Yet for all that, when they are in the land of their enemies, I will not cast them away, nor shall I abhor them, to utterly destroy them and break My covenant with them; for I am the Lord their God. (Leviticus 26:44)
Never has God desired to impose death and destruction upon His people. In fact, it seems to me that judgement is almost always the last resort when His people have become insensitive to His Voice. So then in every situation, judgment is always followed by the promise of mercy and redemption. Though His anger is severe at times, it is not everlasting. He is far more merciful than He is judgmental. Because He has sworn to be their God, He will never forsake them even if He allows them to be subjected to the ire of their enemies.
That being said, He does require a change of heart in His people and so He places this condition on their restoration — “if they confess their iniquity and the iniquity of their fathers.” Then He will remember the covenant that He made with our forefathers, which means He will begin to act on behalf of their descendants. Still, for every generation that finds itself on the receiving end of God’s justice, we must acknowledge our sins and that of our errant forefathers. When we humble ourselves, then He relents and clears a path that leads to restoration.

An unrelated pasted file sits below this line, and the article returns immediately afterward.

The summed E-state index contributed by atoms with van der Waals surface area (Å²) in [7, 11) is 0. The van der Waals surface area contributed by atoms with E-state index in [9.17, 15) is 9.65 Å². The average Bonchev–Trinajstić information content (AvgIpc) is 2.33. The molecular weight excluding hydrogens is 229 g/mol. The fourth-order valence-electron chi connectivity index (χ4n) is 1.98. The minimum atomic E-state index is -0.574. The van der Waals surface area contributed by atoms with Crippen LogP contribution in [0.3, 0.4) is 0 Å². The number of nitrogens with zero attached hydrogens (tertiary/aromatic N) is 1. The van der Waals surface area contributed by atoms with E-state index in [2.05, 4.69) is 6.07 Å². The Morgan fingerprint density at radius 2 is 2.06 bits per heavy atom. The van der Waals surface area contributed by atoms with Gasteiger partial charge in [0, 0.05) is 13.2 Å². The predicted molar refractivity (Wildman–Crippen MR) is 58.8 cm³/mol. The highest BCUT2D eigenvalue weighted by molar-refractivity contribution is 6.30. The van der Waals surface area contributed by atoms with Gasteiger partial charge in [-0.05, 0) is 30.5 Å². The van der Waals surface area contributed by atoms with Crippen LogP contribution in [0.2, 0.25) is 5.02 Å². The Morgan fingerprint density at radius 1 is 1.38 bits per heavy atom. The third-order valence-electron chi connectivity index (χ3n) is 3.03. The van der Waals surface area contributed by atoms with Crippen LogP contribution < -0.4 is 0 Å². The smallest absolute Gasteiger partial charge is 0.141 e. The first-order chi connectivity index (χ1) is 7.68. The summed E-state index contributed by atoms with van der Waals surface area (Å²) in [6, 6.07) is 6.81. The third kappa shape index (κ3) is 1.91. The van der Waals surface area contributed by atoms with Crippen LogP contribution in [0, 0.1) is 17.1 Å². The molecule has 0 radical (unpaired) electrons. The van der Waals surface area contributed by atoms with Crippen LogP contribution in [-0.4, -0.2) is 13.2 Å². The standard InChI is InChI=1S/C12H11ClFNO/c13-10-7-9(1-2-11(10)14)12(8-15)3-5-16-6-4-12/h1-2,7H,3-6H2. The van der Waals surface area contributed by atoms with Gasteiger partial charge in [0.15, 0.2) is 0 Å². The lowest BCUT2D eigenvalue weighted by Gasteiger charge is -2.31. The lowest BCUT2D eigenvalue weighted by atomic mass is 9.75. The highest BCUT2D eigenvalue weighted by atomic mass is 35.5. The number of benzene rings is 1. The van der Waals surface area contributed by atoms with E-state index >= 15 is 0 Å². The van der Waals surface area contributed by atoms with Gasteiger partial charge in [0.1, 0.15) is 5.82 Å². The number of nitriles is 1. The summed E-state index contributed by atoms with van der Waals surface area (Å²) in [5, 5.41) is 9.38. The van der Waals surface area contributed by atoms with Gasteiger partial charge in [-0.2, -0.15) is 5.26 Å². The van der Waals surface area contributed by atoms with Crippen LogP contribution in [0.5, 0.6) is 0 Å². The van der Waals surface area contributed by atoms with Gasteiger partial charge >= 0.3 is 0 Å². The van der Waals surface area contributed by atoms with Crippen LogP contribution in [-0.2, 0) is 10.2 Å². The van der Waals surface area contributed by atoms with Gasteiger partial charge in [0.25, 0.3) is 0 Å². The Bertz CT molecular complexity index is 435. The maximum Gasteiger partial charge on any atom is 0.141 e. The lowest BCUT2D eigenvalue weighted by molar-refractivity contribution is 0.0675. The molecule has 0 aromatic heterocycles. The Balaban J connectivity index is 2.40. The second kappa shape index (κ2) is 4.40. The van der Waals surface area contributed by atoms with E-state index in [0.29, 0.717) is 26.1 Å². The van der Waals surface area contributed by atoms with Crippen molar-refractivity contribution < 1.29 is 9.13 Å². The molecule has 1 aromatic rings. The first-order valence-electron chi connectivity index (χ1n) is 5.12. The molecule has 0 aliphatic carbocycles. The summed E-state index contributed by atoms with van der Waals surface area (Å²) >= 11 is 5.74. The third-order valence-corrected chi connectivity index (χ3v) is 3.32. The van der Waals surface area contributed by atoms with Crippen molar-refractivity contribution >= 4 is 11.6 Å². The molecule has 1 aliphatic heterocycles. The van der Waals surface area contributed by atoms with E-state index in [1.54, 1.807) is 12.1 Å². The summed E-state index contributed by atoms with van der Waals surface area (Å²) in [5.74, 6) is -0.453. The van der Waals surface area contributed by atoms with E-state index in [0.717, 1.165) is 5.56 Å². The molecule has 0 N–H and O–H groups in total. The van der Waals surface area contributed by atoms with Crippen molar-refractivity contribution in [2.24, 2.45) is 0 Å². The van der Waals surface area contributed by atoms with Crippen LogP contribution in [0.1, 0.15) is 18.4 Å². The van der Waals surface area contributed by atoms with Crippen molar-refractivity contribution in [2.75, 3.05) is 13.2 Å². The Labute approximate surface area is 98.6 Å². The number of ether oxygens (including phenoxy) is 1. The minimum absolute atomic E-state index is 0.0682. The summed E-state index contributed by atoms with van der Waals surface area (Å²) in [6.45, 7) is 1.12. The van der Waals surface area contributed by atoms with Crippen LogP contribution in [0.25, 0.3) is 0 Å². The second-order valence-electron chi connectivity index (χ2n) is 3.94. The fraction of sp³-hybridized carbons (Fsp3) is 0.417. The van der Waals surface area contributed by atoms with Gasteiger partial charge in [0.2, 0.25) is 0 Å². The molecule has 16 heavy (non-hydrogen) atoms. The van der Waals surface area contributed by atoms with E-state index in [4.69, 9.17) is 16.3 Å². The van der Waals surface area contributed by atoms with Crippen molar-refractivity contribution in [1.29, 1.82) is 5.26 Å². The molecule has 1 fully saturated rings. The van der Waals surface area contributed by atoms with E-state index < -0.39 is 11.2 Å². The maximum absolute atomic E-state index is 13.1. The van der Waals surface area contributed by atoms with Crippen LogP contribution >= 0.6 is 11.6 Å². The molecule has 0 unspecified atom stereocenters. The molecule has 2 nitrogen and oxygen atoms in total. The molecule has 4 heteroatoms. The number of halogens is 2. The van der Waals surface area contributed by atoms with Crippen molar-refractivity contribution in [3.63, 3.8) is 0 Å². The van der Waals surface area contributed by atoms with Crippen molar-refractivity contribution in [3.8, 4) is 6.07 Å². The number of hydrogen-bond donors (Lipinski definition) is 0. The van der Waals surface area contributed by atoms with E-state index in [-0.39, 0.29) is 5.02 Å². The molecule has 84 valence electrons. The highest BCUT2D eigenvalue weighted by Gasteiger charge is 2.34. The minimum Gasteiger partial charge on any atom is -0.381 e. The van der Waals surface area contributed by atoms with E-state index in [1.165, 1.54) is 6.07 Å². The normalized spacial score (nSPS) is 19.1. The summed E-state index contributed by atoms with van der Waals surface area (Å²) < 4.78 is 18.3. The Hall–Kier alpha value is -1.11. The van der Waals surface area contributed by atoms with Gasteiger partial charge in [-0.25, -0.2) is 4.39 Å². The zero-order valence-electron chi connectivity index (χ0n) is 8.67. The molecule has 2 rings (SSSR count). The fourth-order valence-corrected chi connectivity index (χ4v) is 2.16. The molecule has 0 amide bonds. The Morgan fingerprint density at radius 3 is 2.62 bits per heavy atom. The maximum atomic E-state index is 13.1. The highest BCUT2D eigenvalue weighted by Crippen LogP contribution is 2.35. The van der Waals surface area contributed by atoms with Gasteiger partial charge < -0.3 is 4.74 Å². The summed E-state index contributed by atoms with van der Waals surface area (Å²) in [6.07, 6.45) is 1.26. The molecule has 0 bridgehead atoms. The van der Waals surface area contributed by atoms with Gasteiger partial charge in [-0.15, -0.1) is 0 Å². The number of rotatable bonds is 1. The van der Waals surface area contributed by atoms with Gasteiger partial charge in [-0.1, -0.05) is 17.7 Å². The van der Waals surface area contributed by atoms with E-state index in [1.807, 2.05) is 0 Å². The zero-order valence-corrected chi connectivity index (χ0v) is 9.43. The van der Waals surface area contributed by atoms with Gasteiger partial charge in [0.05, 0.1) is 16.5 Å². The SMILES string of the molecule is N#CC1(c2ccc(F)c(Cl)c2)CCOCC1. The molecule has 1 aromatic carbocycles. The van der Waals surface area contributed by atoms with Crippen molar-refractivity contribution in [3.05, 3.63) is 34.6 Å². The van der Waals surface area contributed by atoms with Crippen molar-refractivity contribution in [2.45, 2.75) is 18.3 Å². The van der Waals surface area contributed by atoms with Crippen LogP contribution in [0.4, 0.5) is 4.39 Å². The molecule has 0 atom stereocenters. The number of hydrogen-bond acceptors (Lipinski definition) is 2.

So consider this today: redemption, forgiveness of sin and a desire for mankind to be reconciled to his Creator is not exclusively a New Testament concept. Actually, we see this from the very beginning. Even as He is forcing Adam and Eve to leave the Garden because of disobedience, He gives them the promise of a Redeemer — the Seed of the Woman. The promise given on the heels of judgment is that there is a Coming One who will crush the serpent and deliver mankind from sin, thus providing for us a way that leads back to the Garden, and more importantly, back to God.
There is a requirement imposed upon us, however: we must acknowledge our sin and be “born again.” So then, let us be certain that we have done just that; and if need be, acknowledge and turn from anything that would offend our Maker that we might recipients of His mercy and not His anger.
Blessings and Shalom,